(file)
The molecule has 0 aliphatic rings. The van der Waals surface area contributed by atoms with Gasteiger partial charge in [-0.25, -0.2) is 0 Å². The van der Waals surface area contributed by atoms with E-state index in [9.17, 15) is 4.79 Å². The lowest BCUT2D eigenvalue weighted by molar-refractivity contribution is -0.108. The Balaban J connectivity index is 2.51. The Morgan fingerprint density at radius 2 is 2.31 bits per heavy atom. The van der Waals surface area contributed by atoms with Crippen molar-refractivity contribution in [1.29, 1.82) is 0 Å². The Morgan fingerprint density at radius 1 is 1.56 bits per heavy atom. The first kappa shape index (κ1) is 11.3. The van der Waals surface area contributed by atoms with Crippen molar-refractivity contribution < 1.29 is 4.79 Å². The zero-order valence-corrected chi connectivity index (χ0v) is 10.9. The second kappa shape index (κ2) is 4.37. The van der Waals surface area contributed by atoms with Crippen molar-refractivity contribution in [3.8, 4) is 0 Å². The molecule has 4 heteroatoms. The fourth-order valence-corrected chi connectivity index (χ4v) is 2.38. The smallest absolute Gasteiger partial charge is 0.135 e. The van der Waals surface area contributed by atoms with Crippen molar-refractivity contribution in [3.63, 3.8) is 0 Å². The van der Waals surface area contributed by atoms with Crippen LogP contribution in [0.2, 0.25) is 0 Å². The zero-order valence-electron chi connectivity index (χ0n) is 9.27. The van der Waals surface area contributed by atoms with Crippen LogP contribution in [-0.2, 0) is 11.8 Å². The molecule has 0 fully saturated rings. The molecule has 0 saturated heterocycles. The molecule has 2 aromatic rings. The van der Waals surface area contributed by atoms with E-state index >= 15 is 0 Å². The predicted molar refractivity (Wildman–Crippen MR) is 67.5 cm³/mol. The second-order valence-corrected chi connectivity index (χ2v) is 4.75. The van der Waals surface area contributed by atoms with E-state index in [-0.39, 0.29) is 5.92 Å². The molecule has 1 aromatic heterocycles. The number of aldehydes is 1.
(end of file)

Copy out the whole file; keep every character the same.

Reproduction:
The molecule has 0 aliphatic rings. The van der Waals surface area contributed by atoms with Gasteiger partial charge in [-0.25, -0.2) is 0 Å². The van der Waals surface area contributed by atoms with E-state index in [9.17, 15) is 4.79 Å². The lowest BCUT2D eigenvalue weighted by molar-refractivity contribution is -0.108. The Balaban J connectivity index is 2.51. The Morgan fingerprint density at radius 2 is 2.31 bits per heavy atom. The van der Waals surface area contributed by atoms with Crippen molar-refractivity contribution in [1.29, 1.82) is 0 Å². The Morgan fingerprint density at radius 1 is 1.56 bits per heavy atom. The first kappa shape index (κ1) is 11.3. The van der Waals surface area contributed by atoms with Crippen molar-refractivity contribution < 1.29 is 4.79 Å². The zero-order valence-corrected chi connectivity index (χ0v) is 10.9. The second kappa shape index (κ2) is 4.37. The van der Waals surface area contributed by atoms with Crippen molar-refractivity contribution in [3.8, 4) is 0 Å². The molecule has 4 heteroatoms. The fourth-order valence-corrected chi connectivity index (χ4v) is 2.38. The smallest absolute Gasteiger partial charge is 0.135 e. The van der Waals surface area contributed by atoms with Crippen molar-refractivity contribution in [3.63, 3.8) is 0 Å². The van der Waals surface area contributed by atoms with Crippen LogP contribution in [0.2, 0.25) is 0 Å². The zero-order valence-electron chi connectivity index (χ0n) is 9.27. The van der Waals surface area contributed by atoms with Crippen LogP contribution in [-0.2, 0) is 11.8 Å². The molecule has 0 fully saturated rings. The molecule has 0 saturated heterocycles. The molecule has 2 aromatic rings. The van der Waals surface area contributed by atoms with E-state index >= 15 is 0 Å². The predicted molar refractivity (Wildman–Crippen MR) is 67.5 cm³/mol. The second-order valence-corrected chi connectivity index (χ2v) is 4.75. The van der Waals surface area contributed by atoms with E-state index in [-0.39, 0.29) is 5.92 Å². The molecule has 1 aromatic heterocycles. The number of aldehydes is 1.